The next generations of large-scale data-centers and supercomputers demand optical interconnects to migrate to 400G and beyond. Microring modulators in silicon-photonics VLSI chips are promising devices to meet this demand due to their energy efficiency and compatibility with dense wavelength division multiplexed chip-to-chip optical I/O. Higher order pulse amplitude modulation (PAM) schemes can be exploited to mitigate their fundamental energy-bandwidth tradeoff at the system level for high data rates.
In this paper, we propose an optical digital-to-analog converter based on a segmented microring resonator. It is capable of operating at 20 GS/s with improved linearity over conventional optical multi-level generators that can be used in a variety of applications, such as optical arbitrary waveform generators and PAM transmitters. Using this technique, we demonstrate a PAM-4 transmitter that directly converts the digital data into optical levels in a commercially available 45-nm SOI CMOS process.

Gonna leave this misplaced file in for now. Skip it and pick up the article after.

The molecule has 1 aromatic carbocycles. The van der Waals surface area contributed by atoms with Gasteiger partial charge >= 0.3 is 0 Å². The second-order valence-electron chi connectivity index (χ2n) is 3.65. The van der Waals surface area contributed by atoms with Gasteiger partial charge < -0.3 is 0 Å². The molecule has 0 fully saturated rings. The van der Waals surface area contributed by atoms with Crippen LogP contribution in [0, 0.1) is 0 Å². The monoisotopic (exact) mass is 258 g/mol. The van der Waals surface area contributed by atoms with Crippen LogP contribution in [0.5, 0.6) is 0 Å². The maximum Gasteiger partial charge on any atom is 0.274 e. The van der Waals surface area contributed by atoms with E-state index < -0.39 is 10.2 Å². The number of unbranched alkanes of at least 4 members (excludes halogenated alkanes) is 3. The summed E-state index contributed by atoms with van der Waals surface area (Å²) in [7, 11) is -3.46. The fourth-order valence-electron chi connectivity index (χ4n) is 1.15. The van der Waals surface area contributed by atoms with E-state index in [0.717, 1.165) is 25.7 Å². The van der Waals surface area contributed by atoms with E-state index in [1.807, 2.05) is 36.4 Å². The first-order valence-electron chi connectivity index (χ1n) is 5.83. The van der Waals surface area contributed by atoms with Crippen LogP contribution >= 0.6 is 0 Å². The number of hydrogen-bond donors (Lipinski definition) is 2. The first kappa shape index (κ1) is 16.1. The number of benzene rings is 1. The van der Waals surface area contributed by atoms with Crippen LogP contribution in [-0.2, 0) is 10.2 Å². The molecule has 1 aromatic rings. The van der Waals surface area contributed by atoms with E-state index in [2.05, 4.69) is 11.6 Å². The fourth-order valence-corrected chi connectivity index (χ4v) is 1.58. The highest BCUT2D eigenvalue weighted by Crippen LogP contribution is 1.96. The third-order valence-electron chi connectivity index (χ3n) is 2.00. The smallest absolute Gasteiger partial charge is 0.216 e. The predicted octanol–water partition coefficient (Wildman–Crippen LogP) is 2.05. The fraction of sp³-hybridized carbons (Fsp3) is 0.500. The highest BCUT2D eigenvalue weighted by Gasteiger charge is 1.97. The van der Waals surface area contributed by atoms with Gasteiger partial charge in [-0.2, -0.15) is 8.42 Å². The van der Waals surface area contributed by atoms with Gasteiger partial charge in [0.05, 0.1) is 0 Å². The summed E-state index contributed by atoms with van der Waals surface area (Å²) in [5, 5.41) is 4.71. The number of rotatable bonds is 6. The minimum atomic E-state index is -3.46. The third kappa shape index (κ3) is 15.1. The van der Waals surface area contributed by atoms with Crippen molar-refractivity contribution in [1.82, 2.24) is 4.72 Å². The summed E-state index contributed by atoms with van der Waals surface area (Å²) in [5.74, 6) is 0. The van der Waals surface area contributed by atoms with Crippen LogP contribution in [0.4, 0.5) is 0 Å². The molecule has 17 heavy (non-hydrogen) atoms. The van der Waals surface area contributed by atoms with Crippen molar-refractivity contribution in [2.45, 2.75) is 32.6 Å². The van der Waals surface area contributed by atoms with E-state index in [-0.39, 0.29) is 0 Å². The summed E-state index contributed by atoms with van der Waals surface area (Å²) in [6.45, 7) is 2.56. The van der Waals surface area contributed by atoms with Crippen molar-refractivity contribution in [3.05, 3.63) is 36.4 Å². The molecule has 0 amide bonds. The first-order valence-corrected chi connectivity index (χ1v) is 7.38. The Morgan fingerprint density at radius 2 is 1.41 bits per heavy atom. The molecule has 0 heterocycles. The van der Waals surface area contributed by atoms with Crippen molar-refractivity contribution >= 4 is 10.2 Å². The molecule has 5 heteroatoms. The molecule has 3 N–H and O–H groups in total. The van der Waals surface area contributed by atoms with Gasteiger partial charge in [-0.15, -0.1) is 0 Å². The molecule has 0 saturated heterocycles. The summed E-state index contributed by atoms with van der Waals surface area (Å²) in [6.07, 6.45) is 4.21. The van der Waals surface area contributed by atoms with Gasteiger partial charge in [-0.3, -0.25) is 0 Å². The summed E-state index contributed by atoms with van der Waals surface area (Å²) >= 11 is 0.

We achieved 40-Gb/s PAM-4 transmission at 42-fJ/b modulator and driver energies, and 685-fJ/b total transmitter energy efficiency with an area bandwidth density of 0.67 Tb/s/mm 2. The transmitter incorporates a thermal tuning feedback loop to address the thermal and process variations of microrings’ resonance wavelength. This scheme is suitable for system-on-chip applications with a large number of I/O links, such as switches, general-purpose, and specialized processors in large-scale computing and storage systems.
Sajjad Moazeni, Sen Lin, Mark Wade, Luca Alloatti, Rajeev J. Ram, Milos Popovic, Vladimir Stojanovic